3. BobbyG says:

    Wow, JD. Throw it down.

  4. spike says:

    I keep hearing that about 25% of people who are poor enough to be on Medicaid aren’t actually on Medicaid because they never applied. That means they never access healthcare. So metrics designed to get at “average spending per enrollee” are off because they’re risk-adjusted against only high utilizers.

    Once Medicaid expands, if they keep the per enrollee funding mostly the same, average revenue will stay the same but average costs will go way down because you just diluted the risk pool with the healthy “non-eligible eligibles”. It’s possible the government figures this out and “squeezes the turnip”, but who is going to do it? The author forgets that nobody actually cares about deficit reduction. Democrats won’t cut Medicaid, Republicans won’t cut overpayments to big business.

    It was definitely an entertaining article filled with clever word play, but ultimately I question Mr. Klienke’s understanding of the underlying dynamics at work here.

    • Sandra_Raup says:

      I’m not sure the newly eligible enrollees in Medicaid will behave the same way as previously eligible non-enrollees did. It’s a higher income group that has probably more experience with the healthcare system so will actually use it when it’s available. And if more employers stop giving health insurance, at least some of those people who previously had employer-sponsored insurance will end up in Medicaid, more than likely. At least in the states that take up the expansion.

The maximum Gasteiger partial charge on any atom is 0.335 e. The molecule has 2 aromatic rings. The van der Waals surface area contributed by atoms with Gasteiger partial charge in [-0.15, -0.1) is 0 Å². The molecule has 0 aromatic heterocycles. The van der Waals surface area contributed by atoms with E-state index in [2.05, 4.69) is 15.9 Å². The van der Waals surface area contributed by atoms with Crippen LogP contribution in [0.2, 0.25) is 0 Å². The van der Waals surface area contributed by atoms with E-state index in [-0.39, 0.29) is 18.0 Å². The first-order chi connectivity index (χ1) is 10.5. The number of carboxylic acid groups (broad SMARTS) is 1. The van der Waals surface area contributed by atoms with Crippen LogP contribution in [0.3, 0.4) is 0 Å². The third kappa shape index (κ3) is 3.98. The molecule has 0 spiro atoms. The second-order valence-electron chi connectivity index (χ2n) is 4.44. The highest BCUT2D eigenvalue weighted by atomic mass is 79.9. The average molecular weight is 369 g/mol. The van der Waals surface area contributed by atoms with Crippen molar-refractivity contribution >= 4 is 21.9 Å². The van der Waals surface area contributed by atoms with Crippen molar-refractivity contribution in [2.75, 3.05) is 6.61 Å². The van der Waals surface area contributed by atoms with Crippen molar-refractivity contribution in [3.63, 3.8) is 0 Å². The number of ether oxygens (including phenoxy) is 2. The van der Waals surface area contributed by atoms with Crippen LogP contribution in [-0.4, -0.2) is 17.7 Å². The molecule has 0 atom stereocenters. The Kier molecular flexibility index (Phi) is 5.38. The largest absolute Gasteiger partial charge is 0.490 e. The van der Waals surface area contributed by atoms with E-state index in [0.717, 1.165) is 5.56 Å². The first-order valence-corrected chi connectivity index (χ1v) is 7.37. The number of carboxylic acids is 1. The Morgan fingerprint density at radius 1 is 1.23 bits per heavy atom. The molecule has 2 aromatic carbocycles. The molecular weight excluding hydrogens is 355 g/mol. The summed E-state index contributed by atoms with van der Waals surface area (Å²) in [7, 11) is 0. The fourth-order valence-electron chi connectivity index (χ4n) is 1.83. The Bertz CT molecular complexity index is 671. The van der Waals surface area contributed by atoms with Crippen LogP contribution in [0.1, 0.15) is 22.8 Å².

5. tcoyote says:

    This is interesting and colorful stuff, JD. The Medicaid population is all about slices. Regular Medicaid managed care plans can look forward to generating about $7 PMPM, largely because a lot of the younger folks are healthy and relatively low cost. The “duals” on the other hand could generate $90 PMPM, or roughly double the profitability of Medicare Advantage and triple that of full risk commercial insurance (estimates from Carl McDonald of CitiGroup). Plans are piling into Medicaid because their core business isn’t growing, the profits from that core business are going to be capped if ACA survives the election, and they won’t make much money on the new Exchange lives. Medicaid is where the growth is- it’s that simple.

    Of course, if Paul Ryan’s bloc grant proposal comes to pass, and the feds cut their contribution to Medicaid by 20% (!), the topline revenues on which these returns get calculated are rebased downward, and per JD’s scenario, this becomes a very troubled business.

    Spike is right: there about 12 million people eligible for Medicaid but not enrolled. Those folks are what the real fight over the Medicaid expansion is about, because the state share of their costs will be 35-50%, not 10%, and most of the states with large expansion won’t be able to find the general revenues to fund their share. Where does the state money come from to sustain an 80 million person Medicaid program during the next recession (the one that’s probably already under way)?

    Where’s Maggie when we need her?

  6. Wow JD, them’s fighting words? Tell us what you really think…

    Seemingly tight reasoning, backed with math, yet am I’m smelling some ideology in the let’s slam the Medicaid ‘narrative’.

    Medicaid has traditionally been cast as a ‘book of business’ separate from and considerably less favorable to typical group commercial or Medicare contracting. Perhaps it’s closest book might be workers comp? Anyone remember ‘Affordable Health Care Concepts?’ Yet to dumb down, homogenize and in some sense slam this vulnerable and at risk population, just feels wrong.